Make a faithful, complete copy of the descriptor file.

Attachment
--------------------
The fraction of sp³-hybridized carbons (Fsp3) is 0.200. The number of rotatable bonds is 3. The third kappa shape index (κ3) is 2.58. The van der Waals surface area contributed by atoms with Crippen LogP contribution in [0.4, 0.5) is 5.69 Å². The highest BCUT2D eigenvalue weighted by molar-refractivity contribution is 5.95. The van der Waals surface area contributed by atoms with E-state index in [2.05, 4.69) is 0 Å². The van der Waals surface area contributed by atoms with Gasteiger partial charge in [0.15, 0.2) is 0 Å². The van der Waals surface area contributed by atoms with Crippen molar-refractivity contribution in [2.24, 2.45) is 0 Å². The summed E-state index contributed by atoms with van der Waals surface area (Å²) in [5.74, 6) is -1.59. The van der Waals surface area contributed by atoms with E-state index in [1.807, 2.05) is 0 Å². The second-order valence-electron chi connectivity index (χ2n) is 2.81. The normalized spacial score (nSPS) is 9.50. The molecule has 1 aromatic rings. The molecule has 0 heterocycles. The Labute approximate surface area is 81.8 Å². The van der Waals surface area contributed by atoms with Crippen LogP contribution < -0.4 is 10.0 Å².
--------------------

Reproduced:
The fraction of sp³-hybridized carbons (Fsp3) is 0.200. The number of rotatable bonds is 3. The third kappa shape index (κ3) is 2.58. The van der Waals surface area contributed by atoms with Crippen LogP contribution in [0.4, 0.5) is 5.69 Å². The highest BCUT2D eigenvalue weighted by molar-refractivity contribution is 5.95. The van der Waals surface area contributed by atoms with E-state index in [2.05, 4.69) is 0 Å². The van der Waals surface area contributed by atoms with Gasteiger partial charge in [0.15, 0.2) is 0 Å². The van der Waals surface area contributed by atoms with Crippen molar-refractivity contribution in [2.24, 2.45) is 0 Å². The summed E-state index contributed by atoms with van der Waals surface area (Å²) in [5.74, 6) is -1.59. The van der Waals surface area contributed by atoms with E-state index in [1.807, 2.05) is 0 Å². The second-order valence-electron chi connectivity index (χ2n) is 2.81. The normalized spacial score (nSPS) is 9.50. The molecule has 1 aromatic rings. The molecule has 0 heterocycles. The Labute approximate surface area is 81.8 Å². The van der Waals surface area contributed by atoms with Crippen LogP contribution < -0.4 is 10.0 Å².